As a teenager, Adams decided to become a concert pianist, but by 1930, after viewing negatives made by east coast photographer Paul Strand, he chose instead a career in photography. His decision to become a full-time photographer contributed to the formation of a new vision in photography in the West. Adams, with other California Bay Area photographers—Edward Weston, Imogen Cunningham, Sonya Noskowiak, Henry Swift, and John Paul Edwards—founded Group f/64 in protest to the sentimental and imitative style prevalent in the long-standing, turn-of-the-century, photographic trend of pictorialism. The name f/64 refers to the smallest lens opening on the camera through which light passes: images photographed at this setting yield sharp focus and fine detail of subject matter. This loose organization of photographers concentrated on exploring what they termed "straight" or pure photography. They emphasized form and texture, rather than soft focus and emotionalism, and translated scale and detail into an organic, sometimes abstract, design. By 1935, Adams published his first book, Making a Photograph, which was enthusiastically received. Six years later, his groundbreaking Zone System was formulated, which introduced a way for the amateur and professional alike to determine and control the exposure and development of prints for maximum visual acuity.

Adams's sense of social responsibility and obligation to share knowledge with succeeding generations is evident in his life's work. Over the years, he became well known for the clarity of his instruction and his hands-on workshop approach to the medium. He influenced generations of photographers through his teaching and publishing. Adams served the field of photography in many capacities: for example, he was a guest lecturer and course instructor at the Museum of Modern Art, New York; founder of the first department of photography at the California School of Fine Arts in San Francisco; and author of numerous books.

He was instrumental in the formation of the museum and research center at the University of Arizona in Tucson, known today as the Center for Creative Photography. Adams's dream was to ensure the preservation and conservation of photographs as well as to make them available for public education purposes. Today, the Ansel Adams Archive at the Center includes his fine prints, correspondence, negatives, study prints, and memorabilia.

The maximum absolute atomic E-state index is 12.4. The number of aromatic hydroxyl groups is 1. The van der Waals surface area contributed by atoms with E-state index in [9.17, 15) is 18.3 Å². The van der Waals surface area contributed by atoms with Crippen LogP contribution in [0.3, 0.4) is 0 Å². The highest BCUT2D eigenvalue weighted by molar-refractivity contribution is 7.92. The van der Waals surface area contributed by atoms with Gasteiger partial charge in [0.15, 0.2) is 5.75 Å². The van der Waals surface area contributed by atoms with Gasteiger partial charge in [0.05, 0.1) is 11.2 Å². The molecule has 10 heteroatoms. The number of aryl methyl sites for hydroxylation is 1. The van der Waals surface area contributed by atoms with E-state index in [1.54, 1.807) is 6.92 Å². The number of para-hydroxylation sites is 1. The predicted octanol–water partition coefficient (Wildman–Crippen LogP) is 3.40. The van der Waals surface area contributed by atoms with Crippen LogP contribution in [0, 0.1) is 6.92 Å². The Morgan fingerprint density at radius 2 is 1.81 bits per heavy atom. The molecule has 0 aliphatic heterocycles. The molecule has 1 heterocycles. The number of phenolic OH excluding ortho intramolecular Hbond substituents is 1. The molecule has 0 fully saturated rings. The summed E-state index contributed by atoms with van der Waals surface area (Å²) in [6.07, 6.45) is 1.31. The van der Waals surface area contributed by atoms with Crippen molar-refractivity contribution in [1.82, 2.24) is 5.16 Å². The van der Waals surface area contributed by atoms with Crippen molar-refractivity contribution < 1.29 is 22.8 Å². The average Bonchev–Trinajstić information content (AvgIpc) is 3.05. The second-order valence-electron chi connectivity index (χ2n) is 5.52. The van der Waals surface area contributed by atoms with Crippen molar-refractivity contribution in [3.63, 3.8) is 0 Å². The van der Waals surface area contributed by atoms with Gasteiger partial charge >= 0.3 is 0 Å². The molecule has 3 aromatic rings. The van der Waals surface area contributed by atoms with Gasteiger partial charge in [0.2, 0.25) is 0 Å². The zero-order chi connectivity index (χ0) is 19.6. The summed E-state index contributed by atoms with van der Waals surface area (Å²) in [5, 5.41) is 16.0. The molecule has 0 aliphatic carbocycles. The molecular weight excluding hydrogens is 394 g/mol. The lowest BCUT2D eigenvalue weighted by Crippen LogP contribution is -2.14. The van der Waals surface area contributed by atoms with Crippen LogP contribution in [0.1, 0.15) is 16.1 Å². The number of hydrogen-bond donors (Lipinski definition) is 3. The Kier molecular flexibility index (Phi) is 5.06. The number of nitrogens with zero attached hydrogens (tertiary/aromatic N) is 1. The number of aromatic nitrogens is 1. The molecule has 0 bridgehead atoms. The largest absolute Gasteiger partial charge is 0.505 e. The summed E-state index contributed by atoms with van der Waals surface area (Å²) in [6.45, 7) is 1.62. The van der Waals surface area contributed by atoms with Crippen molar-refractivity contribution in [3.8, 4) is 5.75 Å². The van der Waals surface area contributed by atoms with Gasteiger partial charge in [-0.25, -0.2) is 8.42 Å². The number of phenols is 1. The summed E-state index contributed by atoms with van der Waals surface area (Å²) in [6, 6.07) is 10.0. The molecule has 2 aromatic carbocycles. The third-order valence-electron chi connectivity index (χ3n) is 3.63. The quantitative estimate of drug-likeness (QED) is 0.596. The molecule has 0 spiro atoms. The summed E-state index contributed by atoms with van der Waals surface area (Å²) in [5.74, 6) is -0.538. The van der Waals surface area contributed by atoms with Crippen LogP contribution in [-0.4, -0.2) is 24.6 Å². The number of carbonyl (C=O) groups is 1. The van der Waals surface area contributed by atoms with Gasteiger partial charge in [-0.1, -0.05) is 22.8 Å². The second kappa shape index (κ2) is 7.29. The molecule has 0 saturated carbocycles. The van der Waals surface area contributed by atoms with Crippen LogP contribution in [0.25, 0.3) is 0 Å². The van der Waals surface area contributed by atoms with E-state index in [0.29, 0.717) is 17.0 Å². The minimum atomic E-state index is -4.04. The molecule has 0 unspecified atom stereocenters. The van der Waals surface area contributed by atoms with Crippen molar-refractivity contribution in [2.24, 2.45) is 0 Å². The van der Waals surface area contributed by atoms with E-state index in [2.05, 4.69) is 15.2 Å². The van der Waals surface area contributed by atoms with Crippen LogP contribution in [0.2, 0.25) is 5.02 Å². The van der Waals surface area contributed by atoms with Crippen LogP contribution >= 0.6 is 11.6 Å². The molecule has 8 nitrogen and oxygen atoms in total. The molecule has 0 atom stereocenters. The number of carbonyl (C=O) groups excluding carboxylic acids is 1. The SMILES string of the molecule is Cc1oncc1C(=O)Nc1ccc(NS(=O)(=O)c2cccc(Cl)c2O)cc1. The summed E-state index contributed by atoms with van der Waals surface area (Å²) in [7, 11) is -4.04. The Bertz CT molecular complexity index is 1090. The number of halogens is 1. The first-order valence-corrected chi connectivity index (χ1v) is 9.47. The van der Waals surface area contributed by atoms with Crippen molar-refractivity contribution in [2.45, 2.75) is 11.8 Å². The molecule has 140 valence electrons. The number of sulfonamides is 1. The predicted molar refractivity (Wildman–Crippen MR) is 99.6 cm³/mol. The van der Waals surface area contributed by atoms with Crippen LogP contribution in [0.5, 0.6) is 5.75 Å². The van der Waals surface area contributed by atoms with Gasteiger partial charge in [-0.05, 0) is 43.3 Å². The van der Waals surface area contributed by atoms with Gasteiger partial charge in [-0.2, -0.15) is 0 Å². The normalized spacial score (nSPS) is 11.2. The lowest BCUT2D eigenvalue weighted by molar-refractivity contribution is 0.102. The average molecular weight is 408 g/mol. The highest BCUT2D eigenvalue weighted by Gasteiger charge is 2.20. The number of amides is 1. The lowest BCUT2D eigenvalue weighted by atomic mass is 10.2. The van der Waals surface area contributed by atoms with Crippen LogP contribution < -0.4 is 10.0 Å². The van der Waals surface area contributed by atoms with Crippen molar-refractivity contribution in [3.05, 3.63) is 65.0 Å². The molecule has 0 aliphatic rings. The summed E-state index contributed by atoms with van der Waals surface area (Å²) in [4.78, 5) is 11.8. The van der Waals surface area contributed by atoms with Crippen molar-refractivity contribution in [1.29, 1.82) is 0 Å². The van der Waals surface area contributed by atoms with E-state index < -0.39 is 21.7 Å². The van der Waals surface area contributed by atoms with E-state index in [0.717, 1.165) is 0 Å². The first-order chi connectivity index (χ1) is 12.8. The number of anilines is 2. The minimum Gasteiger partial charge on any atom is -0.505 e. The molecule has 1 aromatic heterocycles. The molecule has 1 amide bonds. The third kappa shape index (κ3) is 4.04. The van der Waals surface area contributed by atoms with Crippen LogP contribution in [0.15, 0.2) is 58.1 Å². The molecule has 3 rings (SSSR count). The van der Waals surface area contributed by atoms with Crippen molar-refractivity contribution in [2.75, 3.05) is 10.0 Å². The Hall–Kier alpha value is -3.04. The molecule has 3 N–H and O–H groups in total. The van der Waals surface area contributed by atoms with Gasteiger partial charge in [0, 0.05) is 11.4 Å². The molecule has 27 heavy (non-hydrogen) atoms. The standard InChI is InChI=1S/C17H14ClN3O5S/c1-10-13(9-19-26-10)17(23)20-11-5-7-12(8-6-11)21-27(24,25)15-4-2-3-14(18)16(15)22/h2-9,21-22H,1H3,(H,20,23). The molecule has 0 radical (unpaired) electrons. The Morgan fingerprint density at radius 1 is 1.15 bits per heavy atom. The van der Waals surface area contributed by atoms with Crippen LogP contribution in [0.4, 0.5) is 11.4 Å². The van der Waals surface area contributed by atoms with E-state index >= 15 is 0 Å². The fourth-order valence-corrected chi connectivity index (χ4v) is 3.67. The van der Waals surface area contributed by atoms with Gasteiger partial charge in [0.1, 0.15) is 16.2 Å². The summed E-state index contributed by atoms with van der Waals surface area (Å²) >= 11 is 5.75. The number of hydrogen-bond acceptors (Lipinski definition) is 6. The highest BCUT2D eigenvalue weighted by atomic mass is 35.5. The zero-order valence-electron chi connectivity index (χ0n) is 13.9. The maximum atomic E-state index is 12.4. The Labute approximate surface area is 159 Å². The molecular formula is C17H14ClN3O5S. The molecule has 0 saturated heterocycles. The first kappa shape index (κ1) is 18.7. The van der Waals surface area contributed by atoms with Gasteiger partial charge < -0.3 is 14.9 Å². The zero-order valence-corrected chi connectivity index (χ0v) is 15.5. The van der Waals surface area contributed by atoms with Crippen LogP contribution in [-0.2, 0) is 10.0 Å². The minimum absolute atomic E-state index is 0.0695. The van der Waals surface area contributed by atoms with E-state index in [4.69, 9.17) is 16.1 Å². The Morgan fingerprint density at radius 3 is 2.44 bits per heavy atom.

His technical ability in the darkroom remains unsurpassed. He set the standard for black-and-white printing for the Pacific coast group, and his discriminating taste and meticulously produced prints continue to amaze those who see his original work. His large encompassing landscapes, for which he is best known, are inspired by the archetypal nineteenth-century idealized panorama, which was a typical genre in early painted and photographic depictions of the American West. Adams was influenced by these examples, but he was also an experimenter and a modernist.

His close-up, intense studies of isolated natural objects that capture nature's most intimate details were often made on the same day as his more famous dramatic vistas. Adams advocated the role of photography as a fine art inspiring new ways of seeing and communicating.

All art is a vision penetrating the illusions of reality, and photography is one form of this vision and revelation. . . . My approach to photography is based upon my belief in the vigor and values of the world of nature, in aspects of grandeur and minutiae all about us.

-Basic Techniques of Photography

Adams remained active as a photographer and conservationist until his death in April 1984. The following year, a mountain peak on the southeast boundary of Yosemite National Park was officially named Mount Ansel Adams in his honor. In the same year, as a testament to his public popularity, his autobiography appeared on best-seller lists across the United States. Ansel Adams's view of America, produced in over half a century of imagery, invites us to reexamine our visible world from the most intimate details in nature to the broadest of landscapes.